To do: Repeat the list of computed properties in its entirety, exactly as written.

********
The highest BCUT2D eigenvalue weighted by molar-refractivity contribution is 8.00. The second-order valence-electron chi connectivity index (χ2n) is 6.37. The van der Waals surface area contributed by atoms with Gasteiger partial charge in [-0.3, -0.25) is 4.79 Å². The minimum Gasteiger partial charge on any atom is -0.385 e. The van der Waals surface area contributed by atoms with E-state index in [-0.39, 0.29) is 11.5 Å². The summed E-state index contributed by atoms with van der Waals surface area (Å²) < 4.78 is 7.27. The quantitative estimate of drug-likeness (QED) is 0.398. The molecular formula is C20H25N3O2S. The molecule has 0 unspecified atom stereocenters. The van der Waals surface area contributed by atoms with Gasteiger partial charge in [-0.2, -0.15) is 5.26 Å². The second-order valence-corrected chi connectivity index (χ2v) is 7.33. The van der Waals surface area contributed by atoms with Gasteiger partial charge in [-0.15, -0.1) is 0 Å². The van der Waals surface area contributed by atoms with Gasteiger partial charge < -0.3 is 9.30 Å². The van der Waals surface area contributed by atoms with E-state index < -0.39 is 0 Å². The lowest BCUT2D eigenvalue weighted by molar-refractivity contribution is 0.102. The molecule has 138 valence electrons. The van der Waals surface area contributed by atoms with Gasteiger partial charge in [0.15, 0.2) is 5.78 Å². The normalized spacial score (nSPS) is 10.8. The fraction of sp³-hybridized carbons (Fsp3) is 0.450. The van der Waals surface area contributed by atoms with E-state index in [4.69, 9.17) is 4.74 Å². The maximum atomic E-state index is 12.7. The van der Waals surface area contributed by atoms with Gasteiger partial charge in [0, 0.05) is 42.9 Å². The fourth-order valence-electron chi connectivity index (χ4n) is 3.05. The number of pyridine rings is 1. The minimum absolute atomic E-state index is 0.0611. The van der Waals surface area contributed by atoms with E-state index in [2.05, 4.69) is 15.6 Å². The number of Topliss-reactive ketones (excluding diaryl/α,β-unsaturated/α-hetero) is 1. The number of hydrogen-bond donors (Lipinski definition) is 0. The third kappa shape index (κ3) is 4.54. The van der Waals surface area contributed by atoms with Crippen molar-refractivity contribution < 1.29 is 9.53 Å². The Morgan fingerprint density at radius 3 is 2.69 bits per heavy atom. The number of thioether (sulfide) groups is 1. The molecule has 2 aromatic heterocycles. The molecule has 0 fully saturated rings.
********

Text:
The highest BCUT2D eigenvalue weighted by molar-refractivity contribution is 8.00. The second-order valence-electron chi connectivity index (χ2n) is 6.37. The van der Waals surface area contributed by atoms with Gasteiger partial charge in [-0.3, -0.25) is 4.79 Å². The minimum Gasteiger partial charge on any atom is -0.385 e. The van der Waals surface area contributed by atoms with E-state index in [-0.39, 0.29) is 11.5 Å². The summed E-state index contributed by atoms with van der Waals surface area (Å²) < 4.78 is 7.27. The quantitative estimate of drug-likeness (QED) is 0.398. The molecular formula is C20H25N3O2S. The molecule has 0 unspecified atom stereocenters. The van der Waals surface area contributed by atoms with Gasteiger partial charge in [-0.2, -0.15) is 5.26 Å². The second-order valence-corrected chi connectivity index (χ2v) is 7.33. The van der Waals surface area contributed by atoms with Gasteiger partial charge in [-0.15, -0.1) is 0 Å². The van der Waals surface area contributed by atoms with Gasteiger partial charge < -0.3 is 9.30 Å². The van der Waals surface area contributed by atoms with E-state index < -0.39 is 0 Å². The lowest BCUT2D eigenvalue weighted by molar-refractivity contribution is 0.102. The molecule has 138 valence electrons. The van der Waals surface area contributed by atoms with Gasteiger partial charge in [0.15, 0.2) is 5.78 Å². The normalized spacial score (nSPS) is 10.8. The fraction of sp³-hybridized carbons (Fsp3) is 0.450. The van der Waals surface area contributed by atoms with E-state index in [4.69, 9.17) is 4.74 Å². The maximum atomic E-state index is 12.7. The van der Waals surface area contributed by atoms with Gasteiger partial charge in [0, 0.05) is 42.9 Å². The fourth-order valence-electron chi connectivity index (χ4n) is 3.05. The number of pyridine rings is 1. The minimum absolute atomic E-state index is 0.0611. The van der Waals surface area contributed by atoms with E-state index in [2.05, 4.69) is 15.6 Å². The number of Topliss-reactive ketones (excluding diaryl/α,β-unsaturated/α-hetero) is 1. The number of hydrogen-bond donors (Lipinski definition) is 0. The third kappa shape index (κ3) is 4.54. The van der Waals surface area contributed by atoms with Crippen molar-refractivity contribution < 1.29 is 9.53 Å². The Morgan fingerprint density at radius 3 is 2.69 bits per heavy atom. The number of thioether (sulfide) groups is 1. The molecule has 2 aromatic heterocycles. The molecule has 0 fully saturated rings.